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Final arrangements following death: Maori indigenous decision making and tangi

Death is a universal event. It will happen to all of us, yet how we respond to death is particular and influenced by our cultural worlds. This study offers an investigation of the idiographic, of how one woman responded to, and made arrangements to, mourn and bury her mother. Specifically, we explore how she and her whanau (family) under pressure of time and grief and in the absence of clear final wishes, met to consider issues and make decisions about the situation they were confronted with. This case forms part of a much larger programme of research into Maori death rituals, change and adaption. Informing a scholarly audience unfamiliar with the Maori world requires a significant amount of contextual information. The case study is a powerful strategy to achieve this and one that draws readers into deep understanding (Willig, 2008). This case provides insight into the struggles of an indigenous fourth-world people living within the heterogeneity of Aotearoa/New Zealand society; it demonstrates how values change across generations as people live their lives increasingly away from their ancestral homelands; and how traditionally defined roles and responsibilities within the whanau (family) are challenged by members living away from each other.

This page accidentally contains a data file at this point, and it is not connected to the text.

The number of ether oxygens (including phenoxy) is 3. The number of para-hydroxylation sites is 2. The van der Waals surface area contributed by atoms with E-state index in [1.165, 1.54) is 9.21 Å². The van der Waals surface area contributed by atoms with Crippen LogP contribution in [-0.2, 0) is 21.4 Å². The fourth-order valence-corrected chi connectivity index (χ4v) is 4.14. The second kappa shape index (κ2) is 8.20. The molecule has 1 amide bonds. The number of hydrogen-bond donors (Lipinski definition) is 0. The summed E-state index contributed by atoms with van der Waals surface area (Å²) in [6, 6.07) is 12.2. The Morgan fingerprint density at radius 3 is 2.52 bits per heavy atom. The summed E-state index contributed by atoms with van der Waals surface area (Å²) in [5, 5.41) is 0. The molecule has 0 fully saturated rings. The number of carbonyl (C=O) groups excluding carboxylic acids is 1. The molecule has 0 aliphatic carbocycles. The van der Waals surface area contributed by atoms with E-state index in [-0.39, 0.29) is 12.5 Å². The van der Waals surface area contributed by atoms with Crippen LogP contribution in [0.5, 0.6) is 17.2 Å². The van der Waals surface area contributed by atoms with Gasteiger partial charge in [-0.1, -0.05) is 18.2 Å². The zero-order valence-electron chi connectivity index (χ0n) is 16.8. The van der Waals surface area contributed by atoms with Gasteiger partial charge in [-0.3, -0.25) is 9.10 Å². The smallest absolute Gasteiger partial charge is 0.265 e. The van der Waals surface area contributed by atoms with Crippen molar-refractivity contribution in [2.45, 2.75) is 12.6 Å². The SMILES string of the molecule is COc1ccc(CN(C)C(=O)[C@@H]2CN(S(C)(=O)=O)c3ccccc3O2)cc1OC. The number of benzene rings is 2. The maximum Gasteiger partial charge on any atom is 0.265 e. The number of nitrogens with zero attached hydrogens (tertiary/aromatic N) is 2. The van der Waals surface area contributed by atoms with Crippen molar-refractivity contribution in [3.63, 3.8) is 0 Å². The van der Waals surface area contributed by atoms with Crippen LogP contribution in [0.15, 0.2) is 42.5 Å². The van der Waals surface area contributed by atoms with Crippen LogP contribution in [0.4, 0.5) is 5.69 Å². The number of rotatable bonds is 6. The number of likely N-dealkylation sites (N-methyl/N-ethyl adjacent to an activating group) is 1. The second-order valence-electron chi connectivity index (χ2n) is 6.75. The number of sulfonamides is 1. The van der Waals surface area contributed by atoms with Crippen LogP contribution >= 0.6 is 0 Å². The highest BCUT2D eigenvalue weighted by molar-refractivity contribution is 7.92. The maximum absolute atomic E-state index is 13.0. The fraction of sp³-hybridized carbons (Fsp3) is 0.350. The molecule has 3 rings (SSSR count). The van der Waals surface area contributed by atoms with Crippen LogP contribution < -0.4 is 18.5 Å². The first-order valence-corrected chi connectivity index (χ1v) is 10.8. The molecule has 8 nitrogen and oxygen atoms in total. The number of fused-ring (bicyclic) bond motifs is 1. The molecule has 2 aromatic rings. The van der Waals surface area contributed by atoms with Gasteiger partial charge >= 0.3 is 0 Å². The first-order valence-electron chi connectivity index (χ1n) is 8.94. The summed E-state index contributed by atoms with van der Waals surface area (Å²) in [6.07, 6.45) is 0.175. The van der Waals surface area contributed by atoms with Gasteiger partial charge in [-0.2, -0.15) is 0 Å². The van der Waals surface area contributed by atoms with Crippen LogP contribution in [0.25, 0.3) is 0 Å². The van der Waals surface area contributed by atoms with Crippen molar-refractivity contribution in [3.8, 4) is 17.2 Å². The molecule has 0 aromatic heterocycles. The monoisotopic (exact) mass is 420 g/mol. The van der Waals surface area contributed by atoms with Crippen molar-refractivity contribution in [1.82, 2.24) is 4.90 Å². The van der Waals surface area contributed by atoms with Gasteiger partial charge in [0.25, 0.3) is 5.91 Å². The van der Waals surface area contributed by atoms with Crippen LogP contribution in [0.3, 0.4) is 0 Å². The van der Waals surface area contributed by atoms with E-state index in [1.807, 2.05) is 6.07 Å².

Journal Article
Type of thesis
Tangihanga Research Programme
Nikora, L. W., Masters, B., & Te Awekotuku, N. (2012). Final arrangements following death: Maori indigenous decision making and tangi. Journal of Community & Applied Social Psychology, 22(5), 400-413.
This is an author's version of an article published in the Journal of Community and Applied Social Psychology. Copyright © 2012 John Wiley & Sons, Ltd.